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The staff of the Tampa Bay Times

Pinellas Park: It's Heine v. Butler



PINELLAS PARK - Randy Heine, Pinellas Park's perennial provacateur, struck again and again during Thursday's council meeting.

First he spoke against a proposal to allow the expansion of the Radisson Hotel on Roosevelt Boulevard, insulting Housh Ghovaee,owner of Northside Engineering. That spurred council members to jump to Ghovaee's defense. Rick Butler said he was always especially pleased when he drives by the hotel and sees the wall that proclaims it is in Pinellas Park. Butler said, "There's no question about where it's at. Now, in Randy's World, on the other hand, anytime something is successful that can bring jobs to this community, that can be expanded because you're successful, it becomes negative and dirty."

Council member Sandra Bradbury had a different take on Heine's accusation. As the council prepared to cast its expected unanimous vote, she said, being sarcastic, "Should we pass the graft out, please?"

Then Heine stood to protest the awarding of a $75,000 contract for electrical work at the England Brothers Band Shell and surrounding park. Butler attempted to explain the work was necessary.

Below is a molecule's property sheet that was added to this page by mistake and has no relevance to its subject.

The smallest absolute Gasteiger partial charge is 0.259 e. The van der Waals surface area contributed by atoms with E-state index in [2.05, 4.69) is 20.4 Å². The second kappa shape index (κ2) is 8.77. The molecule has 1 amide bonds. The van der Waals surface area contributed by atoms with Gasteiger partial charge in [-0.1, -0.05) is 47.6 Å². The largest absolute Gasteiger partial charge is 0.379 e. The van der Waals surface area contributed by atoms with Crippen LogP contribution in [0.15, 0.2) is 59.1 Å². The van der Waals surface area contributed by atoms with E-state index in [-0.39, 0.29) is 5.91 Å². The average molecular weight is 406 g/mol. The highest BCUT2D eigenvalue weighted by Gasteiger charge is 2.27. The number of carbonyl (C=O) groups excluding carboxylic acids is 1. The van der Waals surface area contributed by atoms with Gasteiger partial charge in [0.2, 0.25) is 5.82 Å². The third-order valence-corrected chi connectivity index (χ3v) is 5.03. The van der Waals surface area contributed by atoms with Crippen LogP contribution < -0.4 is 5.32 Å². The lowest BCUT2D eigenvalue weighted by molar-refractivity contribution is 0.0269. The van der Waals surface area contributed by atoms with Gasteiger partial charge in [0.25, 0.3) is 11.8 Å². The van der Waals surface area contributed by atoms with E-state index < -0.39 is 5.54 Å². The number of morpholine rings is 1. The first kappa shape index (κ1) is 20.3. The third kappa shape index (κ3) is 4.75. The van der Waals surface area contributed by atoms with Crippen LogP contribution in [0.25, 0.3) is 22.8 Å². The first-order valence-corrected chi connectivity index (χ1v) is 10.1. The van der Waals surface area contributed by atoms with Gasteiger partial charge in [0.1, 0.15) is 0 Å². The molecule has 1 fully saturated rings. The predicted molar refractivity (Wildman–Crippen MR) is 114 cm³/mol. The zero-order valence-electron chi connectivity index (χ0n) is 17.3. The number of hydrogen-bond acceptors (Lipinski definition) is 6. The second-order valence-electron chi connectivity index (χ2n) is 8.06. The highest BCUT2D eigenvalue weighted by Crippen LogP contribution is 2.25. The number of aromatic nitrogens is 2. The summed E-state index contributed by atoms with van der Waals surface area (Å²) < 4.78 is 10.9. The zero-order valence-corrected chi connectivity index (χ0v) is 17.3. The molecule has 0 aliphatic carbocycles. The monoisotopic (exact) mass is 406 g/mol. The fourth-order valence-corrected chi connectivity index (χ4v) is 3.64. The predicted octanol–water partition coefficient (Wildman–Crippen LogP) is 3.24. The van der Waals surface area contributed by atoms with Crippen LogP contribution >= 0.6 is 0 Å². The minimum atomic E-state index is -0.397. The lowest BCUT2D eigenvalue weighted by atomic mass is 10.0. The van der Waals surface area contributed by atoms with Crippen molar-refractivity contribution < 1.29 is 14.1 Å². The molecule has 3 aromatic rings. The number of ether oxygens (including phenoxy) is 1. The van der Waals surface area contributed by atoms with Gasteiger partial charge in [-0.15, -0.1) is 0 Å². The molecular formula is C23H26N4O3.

Heine: "I appreciate your governmental rhetoric."

Butler, whose voice began getting louder and harsher: "Mr. Heine, you can call it rhetoric. You can call it common sense or you can call it just the damn right truth. But that's right where it's at. I don't give a damn what you call it."

Heine said he was trying to express his views: "You really get so hot and bothered. Maybe you should to back to anger management. I don't think they did a good job on you."

Butler: "Why don't you stick to the issue, Mr. Heine?"

Heine: "You could clean up your business before you talk about other people."

City attorney Jim Denhardt sought to intervene, but Heine protested, "He's the one who went off on it."

As Heine went to sit down, he glared at Butler. Moments later, Pinellas Park Police Lt. Kevin Riley asked Heine to step out of the council chambers with him. Heine went with Riley and police Chief Dorene Thomas.

In the hall outside the chambers, Heine protested the police actions, declaring he has a First Amendment right to express himself in anyway he wishes, even if he uses the F-word.

Thomas suggested he not do that.

Heine threatened to sue if his right to speak was curtailed and said that, while he did not have to obey Riley, he had done so because he felt intimidated by the officer and his weapons.

Thomas reiterated she just wanted Heine to calm down. Heine said Butler needed to calm down and that the council member should also have been asked to leave the meeting. "Why is it always (me)?" Heine asked.

Thomas and Riley allowed Heine to finish his rant, then stepped away. A reporter for a weekly newspaper then asked Heine about the briefcase he'd left behind and whether there was anything like a bomb in it.

"A bomb?" Heine asked. "Only the Arabs have bombs. White people don't have bombs."

He was allowed to return to the meeting.

--Anne Lindberg, Times staff writer

[Last modified: Wednesday, May 26, 2010 11:30am]


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